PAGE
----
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The Handmaid's Tale and why we love shows that are hard to watch

Contributed by
Jul 23, 2018

The Hulu drama series The Handmaid’s Tale wrapped up its second season on July 11. The very next day it received 20 Emmy nominations including Drama Series and Lead Actress in a Drama Series. The show has been called powerful, emotional, affecting, and empowering. It’s also been called difficult-to-watch misery porn. 

Fans of the series have had endless discussions that begin with someone saying, "I don't know how you watch that. It's too awful." It is true that the Handmaids, Marthas and Econowives, and even the Wives, deal with torture, rape, oppression and endless misery. The thing is, it’s not just about watching someone else suffer. There are a number of reasons we watch things that make us uncomfortable.

Spoilers for the Season 2 finale of The Handmaid’s Tale below.

Dr. Janina Scarlet, clinical psychologist and author of Superhero Therapy explains, “For many of us it’s hard to verbalize how we are feeling, whether it is about a trauma or in struggling with mental health. In seeing someone else going through a similar experience, having similar feelings or struggles, although painful, can make it easier for us to understand how we feel and explain our experiences to others. Seeing how TV characters struggle can educate us about what we are going through and seeing how they recover can bring a sense of hope and teach us how to heal ourselves.” 

Here’s an example. For those of us for whom the #MeToo movement really means me, too, it’s sometimes hard to express what incidents throughout our lives have done to us. To someone who hasn’t experienced sexual harassment, sexual assault, and verbal abuse, it might seem like we should just brush it off and move on, much like our forbearers had to. (You’ve probably heard people tell you that it’s no big deal, and to just let it go.) The rage you feel, and the way it affects you can often be far more powerful than what the event seems to be from the outside.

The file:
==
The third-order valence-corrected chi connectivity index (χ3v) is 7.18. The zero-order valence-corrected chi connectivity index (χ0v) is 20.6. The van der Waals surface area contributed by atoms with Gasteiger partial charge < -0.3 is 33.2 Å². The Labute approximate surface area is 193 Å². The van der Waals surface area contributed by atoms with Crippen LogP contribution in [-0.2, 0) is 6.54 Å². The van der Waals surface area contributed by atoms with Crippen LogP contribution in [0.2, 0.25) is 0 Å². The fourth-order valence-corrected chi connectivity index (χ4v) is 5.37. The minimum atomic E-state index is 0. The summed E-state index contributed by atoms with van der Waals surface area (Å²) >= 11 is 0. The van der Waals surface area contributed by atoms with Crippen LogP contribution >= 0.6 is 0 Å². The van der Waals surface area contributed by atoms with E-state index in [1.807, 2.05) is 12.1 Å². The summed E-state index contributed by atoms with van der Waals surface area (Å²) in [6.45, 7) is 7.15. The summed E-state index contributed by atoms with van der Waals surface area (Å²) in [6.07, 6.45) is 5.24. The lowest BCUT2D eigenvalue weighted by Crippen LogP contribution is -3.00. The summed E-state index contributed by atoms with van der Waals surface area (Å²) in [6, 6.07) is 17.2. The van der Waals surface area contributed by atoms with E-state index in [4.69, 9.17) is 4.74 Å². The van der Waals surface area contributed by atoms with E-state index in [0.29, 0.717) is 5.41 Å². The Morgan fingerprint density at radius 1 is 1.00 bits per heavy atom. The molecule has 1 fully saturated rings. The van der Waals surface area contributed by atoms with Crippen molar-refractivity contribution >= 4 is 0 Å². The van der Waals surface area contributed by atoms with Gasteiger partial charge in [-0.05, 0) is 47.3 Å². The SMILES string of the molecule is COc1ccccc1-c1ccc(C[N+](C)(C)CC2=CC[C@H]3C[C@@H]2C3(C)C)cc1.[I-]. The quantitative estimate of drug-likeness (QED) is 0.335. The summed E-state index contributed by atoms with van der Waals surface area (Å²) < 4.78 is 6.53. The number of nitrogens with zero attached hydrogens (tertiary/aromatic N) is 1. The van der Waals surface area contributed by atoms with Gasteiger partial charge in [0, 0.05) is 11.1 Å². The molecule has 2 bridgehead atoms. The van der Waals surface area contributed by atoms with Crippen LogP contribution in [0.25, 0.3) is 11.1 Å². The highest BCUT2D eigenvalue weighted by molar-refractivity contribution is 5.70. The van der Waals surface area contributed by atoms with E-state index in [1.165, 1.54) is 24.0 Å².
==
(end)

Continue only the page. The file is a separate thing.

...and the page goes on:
So, you see Offred…forgive me. I’m calling her June. You see June suffer institutionalized rape during the Ceremony. It’s powerful and it's awful. It’s part of a system that lets men get away with this and makes women comply, even if they’re not the ones being forced. No, the sexual assault you experienced might not have been part of a government program, but there are certainly institutions that are allowing this to go on and stay quiet. Our rage is often equal June’s, despite the difference in circumstances. Seeing someone deal with the same level of pain that you are feeling can be cathartic. Yes, that is often what it feels like to people who have been through it.